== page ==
Top Three Spring Rafting Trips in 2014April 14th, 2014 Malina
Our love for rivers isn’t unconditional. Maybe the general idea of rivers–free flowing water, graceful trees along the bank and sweeping skies above–our love for that is unconditional, but when it comes to specific rivers, not so much. It all depends on conditions. So in a year with a mighty snowpack, we’re going to be all about high water trips on the T and extended weeks on Kaweah, snowcapped mountains rising in the distance. But a year like this? With an average 34% snowpack across the state (40% in the watersheds around our main rivers)? Well, this year we are loving us something a little different–rivers that are reliable, that we can count on, like an old friend or an old flannel shirt. And thankfully we’ve some great options (they aren’t even thread-bare around the collar!).
So, in no particular order, here are the rivers we’re loving now–and we recommend you do the same!
The Merced’s fate this year was hung in the balance for a bit and it made us realize how sad we’d be if it didn’t run. Without the last series of storms there probably wouldn’t have been enough snow to provide a raftable spring melt but now, depending on how hot it gets, and how fast (and hence how fast the snow melts), we think we’ll be able to raft the Merced into very early June. With hillsides full of wildflowers, roller-coaster rapids, and easy access from the Bay Area, what’s not to love? Just love it soon because without dams and reservoirs upstream, when the snow is gone, so is the Merced rafting season.
2) The South Fork of the American.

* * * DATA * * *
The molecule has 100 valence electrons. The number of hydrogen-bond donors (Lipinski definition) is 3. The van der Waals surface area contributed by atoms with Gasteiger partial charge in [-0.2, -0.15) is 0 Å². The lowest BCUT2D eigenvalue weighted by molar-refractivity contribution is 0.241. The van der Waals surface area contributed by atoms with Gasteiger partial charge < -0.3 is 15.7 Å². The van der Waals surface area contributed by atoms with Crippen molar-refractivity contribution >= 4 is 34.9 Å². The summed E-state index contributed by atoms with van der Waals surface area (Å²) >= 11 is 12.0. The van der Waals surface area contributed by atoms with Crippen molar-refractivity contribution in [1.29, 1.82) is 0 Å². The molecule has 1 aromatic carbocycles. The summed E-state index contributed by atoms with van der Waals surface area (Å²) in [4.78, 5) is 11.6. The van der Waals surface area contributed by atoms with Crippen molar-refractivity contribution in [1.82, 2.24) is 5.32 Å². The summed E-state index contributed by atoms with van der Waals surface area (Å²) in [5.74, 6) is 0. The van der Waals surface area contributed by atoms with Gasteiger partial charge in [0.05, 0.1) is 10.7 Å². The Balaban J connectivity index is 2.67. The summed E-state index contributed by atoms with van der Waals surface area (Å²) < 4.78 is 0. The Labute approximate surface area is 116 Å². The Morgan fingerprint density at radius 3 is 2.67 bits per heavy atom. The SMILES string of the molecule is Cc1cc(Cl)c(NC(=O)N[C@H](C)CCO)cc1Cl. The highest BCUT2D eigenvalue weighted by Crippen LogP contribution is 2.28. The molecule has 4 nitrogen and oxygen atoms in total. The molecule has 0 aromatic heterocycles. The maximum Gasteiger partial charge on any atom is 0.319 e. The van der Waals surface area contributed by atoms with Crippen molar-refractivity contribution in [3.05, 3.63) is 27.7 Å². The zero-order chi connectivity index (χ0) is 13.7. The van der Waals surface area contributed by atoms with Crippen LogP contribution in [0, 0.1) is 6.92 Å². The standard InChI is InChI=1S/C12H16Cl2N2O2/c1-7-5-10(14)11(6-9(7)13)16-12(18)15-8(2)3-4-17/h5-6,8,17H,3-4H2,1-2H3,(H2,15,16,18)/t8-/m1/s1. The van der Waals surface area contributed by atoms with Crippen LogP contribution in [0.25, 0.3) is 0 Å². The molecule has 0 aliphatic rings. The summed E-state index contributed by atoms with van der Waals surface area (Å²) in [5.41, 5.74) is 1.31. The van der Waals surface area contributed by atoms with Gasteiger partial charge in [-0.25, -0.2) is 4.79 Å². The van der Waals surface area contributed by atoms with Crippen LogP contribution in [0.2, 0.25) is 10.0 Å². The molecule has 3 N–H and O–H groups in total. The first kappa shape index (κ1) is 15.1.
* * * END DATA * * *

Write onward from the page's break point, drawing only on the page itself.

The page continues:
In a year with high water the South Fork gets overshadowed, but it’s the most popular run in California for good reason. Super fun, easy to get to, appropriate for everyone from your uncoordinated co-worker to your P 90 X workout buddy to your kids and in-laws….near wineries and history….just book a trip and see for yourself how delightful the South Fork can be!
After the Rim Fire we honestly didn’t know what to expect with the T this year. What would access be? How would the canyon look? Would anything about the river itself be different? After two pre-season recon missions, and having now opened the season with some lovely trips, we can say the Tuolumne is a spectacular testament to the resilience of nature. Fire damage is clearly visible, but the hills are lush green and the poppies are incredible. People who have been rafting the T for like 40 years who were on our second recon mission literally came back and said it was the prettiest day on the river they’d ever seen. 40 years, prettiest day, that’s saying something.. Check it out before the hills dry out and turn gold.
(photos, top to bottom: Tuolumne 2014, Merced, South Fork spring 2013, Tuolumne 2014)